How Does Group Therapy Work?

Firstly, it’s useful to define what we mean by Group therapy. Medical News Today defines it as follows:

“Group therapy is a form of psychotherapy that involves one or more mental health practitioners who deliver psychotherapy to several individuals in each session.”

Some of these individuals may also attend personal therapy sessions, but some may simply engage in the group sessions.

Historically, group therapy in the UK was pioneered by S.H. Foulkes and Wilfred Bion, who used this method as a means of treating combat fatigue during the Second World war. However, it was actually first used before this in America, after Joseph H. Pratt, Trigant Burrow and Paul Schilder founded the approach in the early 20th century. After the second world war, several psychotherapists, including Irwin Yalom, developed the concept further. With regard to modern group therapy in the UK, it is Foulkes’s theory model which has been the most influential.

Group Therapy is now used in different organisations, such as charities who deal with particular issues such as bereavement, addiction, homelessness, family conflict and so on. These group sessions may take place in various settings, such as community centres, healthcare settings, residential homes and hostels, as well as online. Moreover, group therapy can help with a wide range of psychological difficulties including:

  • depression
  • anxiety
  • relationship difficulties
  • post traumatic symptoms
  • social phobias
  • grief and loss
  • conditions such as OCD
  • addiction
  • eating disorders

So what are the benefits of this type of therapy?

  • An obvious benefit is cost. Personal therapy is not always affordable for everyone and group therapy is much cheaper and more-widely accessible. Similarly, many organisations which provide group therapy with a qualified psychotherapist would not be able to provide an individualised counselling service.
  • Group therapy relies on participants being able and willing to openly share their thoughts, feelings and experiences with others. Although this can be a real challenge for many people initially, it does allow the therapist to be able to see how they relate to others and how they behave in different social situations. This may be really useful if their issues are related to relationship anxieties.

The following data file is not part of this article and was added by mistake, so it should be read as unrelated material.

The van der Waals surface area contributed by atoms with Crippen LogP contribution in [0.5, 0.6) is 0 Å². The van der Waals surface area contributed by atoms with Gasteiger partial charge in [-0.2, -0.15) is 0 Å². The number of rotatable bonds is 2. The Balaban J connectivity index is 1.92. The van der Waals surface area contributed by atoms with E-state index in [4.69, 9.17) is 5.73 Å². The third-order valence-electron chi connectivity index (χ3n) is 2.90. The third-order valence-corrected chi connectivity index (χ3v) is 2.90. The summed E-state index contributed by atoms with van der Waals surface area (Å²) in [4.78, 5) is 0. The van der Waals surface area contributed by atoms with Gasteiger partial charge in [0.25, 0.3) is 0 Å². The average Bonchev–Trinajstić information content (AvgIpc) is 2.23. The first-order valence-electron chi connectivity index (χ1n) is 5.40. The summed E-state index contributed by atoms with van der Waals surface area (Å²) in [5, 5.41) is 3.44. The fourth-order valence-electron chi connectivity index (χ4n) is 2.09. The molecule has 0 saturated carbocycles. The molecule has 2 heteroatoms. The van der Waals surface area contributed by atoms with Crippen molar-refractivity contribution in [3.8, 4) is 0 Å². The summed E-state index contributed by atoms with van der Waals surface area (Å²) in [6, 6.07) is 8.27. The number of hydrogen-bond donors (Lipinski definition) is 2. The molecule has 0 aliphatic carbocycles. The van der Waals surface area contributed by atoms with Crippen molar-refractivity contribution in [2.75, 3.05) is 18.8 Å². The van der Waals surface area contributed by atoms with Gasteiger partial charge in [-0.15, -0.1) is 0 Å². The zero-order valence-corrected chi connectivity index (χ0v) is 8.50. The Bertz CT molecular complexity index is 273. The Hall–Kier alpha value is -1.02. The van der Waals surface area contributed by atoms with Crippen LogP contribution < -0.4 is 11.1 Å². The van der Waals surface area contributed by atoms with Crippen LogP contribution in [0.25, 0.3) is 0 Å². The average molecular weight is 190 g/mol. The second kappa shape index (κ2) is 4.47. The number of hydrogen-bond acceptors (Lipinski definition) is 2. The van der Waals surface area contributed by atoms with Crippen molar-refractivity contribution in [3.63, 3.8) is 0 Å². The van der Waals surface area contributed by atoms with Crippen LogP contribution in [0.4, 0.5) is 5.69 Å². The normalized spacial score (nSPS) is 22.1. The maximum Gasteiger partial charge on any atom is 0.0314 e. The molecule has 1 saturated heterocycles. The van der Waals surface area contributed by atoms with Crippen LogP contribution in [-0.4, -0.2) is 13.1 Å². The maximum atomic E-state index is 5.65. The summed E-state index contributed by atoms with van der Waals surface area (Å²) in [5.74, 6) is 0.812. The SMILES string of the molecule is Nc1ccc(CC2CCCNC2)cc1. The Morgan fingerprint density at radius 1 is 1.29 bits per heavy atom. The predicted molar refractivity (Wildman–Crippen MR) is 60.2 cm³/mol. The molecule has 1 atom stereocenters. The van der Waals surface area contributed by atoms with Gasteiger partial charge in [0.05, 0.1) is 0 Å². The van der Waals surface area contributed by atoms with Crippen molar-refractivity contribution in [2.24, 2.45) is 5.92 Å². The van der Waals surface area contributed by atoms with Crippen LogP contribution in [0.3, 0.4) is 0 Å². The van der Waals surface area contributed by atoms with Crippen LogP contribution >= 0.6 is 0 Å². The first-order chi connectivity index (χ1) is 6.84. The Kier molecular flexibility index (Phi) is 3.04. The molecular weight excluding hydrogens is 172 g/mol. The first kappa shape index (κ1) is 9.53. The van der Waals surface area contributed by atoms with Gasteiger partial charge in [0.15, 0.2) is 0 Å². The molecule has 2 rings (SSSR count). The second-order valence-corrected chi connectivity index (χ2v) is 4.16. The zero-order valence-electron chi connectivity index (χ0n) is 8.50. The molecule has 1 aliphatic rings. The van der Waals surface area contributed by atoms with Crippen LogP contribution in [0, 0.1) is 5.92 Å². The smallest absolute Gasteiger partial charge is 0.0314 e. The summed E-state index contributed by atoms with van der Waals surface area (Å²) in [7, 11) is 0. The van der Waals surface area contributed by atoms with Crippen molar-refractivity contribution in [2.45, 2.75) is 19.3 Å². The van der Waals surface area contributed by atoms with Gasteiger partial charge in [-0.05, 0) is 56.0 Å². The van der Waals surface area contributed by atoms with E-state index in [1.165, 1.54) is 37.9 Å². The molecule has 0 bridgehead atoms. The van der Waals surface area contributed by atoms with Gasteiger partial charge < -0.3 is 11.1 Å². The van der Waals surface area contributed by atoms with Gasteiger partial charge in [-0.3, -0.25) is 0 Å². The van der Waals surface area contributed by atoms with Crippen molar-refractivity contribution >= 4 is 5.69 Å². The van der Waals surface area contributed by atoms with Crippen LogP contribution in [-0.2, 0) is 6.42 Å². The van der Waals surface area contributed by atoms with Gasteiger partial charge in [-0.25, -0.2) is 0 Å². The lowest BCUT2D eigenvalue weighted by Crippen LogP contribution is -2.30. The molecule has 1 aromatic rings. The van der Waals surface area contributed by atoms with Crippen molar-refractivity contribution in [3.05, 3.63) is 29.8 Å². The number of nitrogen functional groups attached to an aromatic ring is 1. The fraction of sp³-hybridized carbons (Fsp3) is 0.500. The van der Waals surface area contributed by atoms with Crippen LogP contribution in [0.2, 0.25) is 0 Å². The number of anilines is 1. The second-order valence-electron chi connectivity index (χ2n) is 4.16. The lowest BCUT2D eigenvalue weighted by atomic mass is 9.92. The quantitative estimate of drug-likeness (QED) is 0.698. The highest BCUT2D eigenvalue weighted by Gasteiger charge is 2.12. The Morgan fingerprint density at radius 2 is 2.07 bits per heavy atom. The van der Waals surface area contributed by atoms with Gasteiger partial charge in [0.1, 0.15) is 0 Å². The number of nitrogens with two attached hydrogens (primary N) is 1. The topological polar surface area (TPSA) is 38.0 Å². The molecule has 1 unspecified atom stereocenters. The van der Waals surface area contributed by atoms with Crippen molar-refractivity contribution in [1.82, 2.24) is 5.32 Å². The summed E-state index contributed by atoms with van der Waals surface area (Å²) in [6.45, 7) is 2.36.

• Group therapy provides a safe space – there are strict boundaries and expectations, for example, regarding confidentiality, respect and acceptance of others, irrespective of what they disclose and how they feel (of course, the usual safeguarding rules also apply as well, just as they would in personal therapy). This allows participants to share fully, knowing that they will not be judged for their feelings, thoughts or behaviours.
  • Sharing difficulties, challenges and sometimes successes, enables people to receive support and encouragement, motivation where necessary and also feel hopeful for their own recovery. It also enables them to explore coping strategies, listen to what is working for others and feel understood and listened to – not just by the therapist but other people who are also going through similar issues and experiences. There is a real sense of ‘being in it together’, which alleviates that feeling of isolation, which many people feel when they are struggling with their mental health.
  • During the group people are exposed to different points of view and have the opportunity to learn about the experiences of others. This can really widen their perspective and help them get their own issues into some perspective and context.

Is Group Therapy right for everyone?

Of course, anyone who is considering therapy of any sort, needs to think carefully about their own individual needs. With regard to group therapy in particular, there are certain things that people might want to think about:

  • How comfortable do they feel about opening up in front of others? The nature of group therapy is that, to benefit fully from the experience, they will be talking about perhaps very personal experiences and/or emotions. If they would find that intensely difficult, then maybe it isn’t the best form of therapy for that individual.
  • People may have to try a few different groups to find the one that suits them the best. This is about finding the best match in terms of the therapist and perhaps also, the types of activity that they do within the group. Some groups may even have an element of role playing – which some people find very challenging.
  • Lastly, group therapy is not intended for crisis situations, such as suicidal ideation. In these circumstances, personal 1:1 therapy is more appropriate, as this requires more focused attention from a trained therapist.

Group therapy is an effective way of accessing therapy – and a great alternative to personal therapy for individuals who can’t access that, or who like to have the support of others.

“The bond that people build in the group becomes an important part of the therapeutic process. Once you join a group you belong to the group, even after members leave they are remembered as a part of the group's experience and history. Many people find the idea of being part of something bigger than them containing and supportive.”

- Counsellor Claire Barnes explores the advantages of group therapy in the Counselling Directory.